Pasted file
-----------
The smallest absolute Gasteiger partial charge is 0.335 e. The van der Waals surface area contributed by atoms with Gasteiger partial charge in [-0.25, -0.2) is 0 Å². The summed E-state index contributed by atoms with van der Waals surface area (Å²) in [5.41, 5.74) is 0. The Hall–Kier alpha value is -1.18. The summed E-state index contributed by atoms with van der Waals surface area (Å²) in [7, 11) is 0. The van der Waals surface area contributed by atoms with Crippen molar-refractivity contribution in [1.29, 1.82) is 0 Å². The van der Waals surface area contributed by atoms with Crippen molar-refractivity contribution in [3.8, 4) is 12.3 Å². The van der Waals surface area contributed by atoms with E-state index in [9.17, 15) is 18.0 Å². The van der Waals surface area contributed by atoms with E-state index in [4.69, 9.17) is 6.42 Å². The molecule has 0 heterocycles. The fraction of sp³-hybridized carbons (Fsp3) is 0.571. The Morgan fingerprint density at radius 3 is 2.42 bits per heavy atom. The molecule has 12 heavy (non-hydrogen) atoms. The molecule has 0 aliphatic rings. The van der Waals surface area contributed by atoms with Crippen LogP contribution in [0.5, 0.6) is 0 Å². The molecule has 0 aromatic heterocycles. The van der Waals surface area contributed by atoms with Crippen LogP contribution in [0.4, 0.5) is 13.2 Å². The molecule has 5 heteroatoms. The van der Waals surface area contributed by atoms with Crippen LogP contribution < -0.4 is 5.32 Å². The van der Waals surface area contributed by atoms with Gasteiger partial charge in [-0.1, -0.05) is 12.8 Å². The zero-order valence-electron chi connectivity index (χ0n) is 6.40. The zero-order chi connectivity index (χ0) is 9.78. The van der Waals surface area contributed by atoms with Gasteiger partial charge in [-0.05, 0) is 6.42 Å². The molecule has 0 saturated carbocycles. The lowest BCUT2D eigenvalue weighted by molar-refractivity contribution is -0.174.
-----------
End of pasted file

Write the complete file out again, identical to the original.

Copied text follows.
The smallest absolute Gasteiger partial charge is 0.335 e. The van der Waals surface area contributed by atoms with Gasteiger partial charge in [-0.25, -0.2) is 0 Å². The summed E-state index contributed by atoms with van der Waals surface area (Å²) in [5.41, 5.74) is 0. The Hall–Kier alpha value is -1.18. The summed E-state index contributed by atoms with van der Waals surface area (Å²) in [7, 11) is 0. The van der Waals surface area contributed by atoms with Crippen molar-refractivity contribution in [1.29, 1.82) is 0 Å². The van der Waals surface area contributed by atoms with Crippen molar-refractivity contribution in [3.8, 4) is 12.3 Å². The van der Waals surface area contributed by atoms with E-state index in [9.17, 15) is 18.0 Å². The van der Waals surface area contributed by atoms with E-state index in [4.69, 9.17) is 6.42 Å². The molecule has 0 heterocycles. The fraction of sp³-hybridized carbons (Fsp3) is 0.571. The Morgan fingerprint density at radius 3 is 2.42 bits per heavy atom. The molecule has 12 heavy (non-hydrogen) atoms. The molecule has 0 aliphatic rings. The van der Waals surface area contributed by atoms with Crippen LogP contribution in [0.5, 0.6) is 0 Å². The molecule has 0 aromatic heterocycles. The van der Waals surface area contributed by atoms with Crippen LogP contribution in [0.4, 0.5) is 13.2 Å². The molecule has 5 heteroatoms. The van der Waals surface area contributed by atoms with Crippen LogP contribution < -0.4 is 5.32 Å². The van der Waals surface area contributed by atoms with Gasteiger partial charge in [-0.1, -0.05) is 12.8 Å². The zero-order valence-electron chi connectivity index (χ0n) is 6.40. The zero-order chi connectivity index (χ0) is 9.78. The van der Waals surface area contributed by atoms with Gasteiger partial charge in [-0.05, 0) is 6.42 Å². The molecule has 0 saturated carbocycles. The lowest BCUT2D eigenvalue weighted by molar-refractivity contribution is -0.174.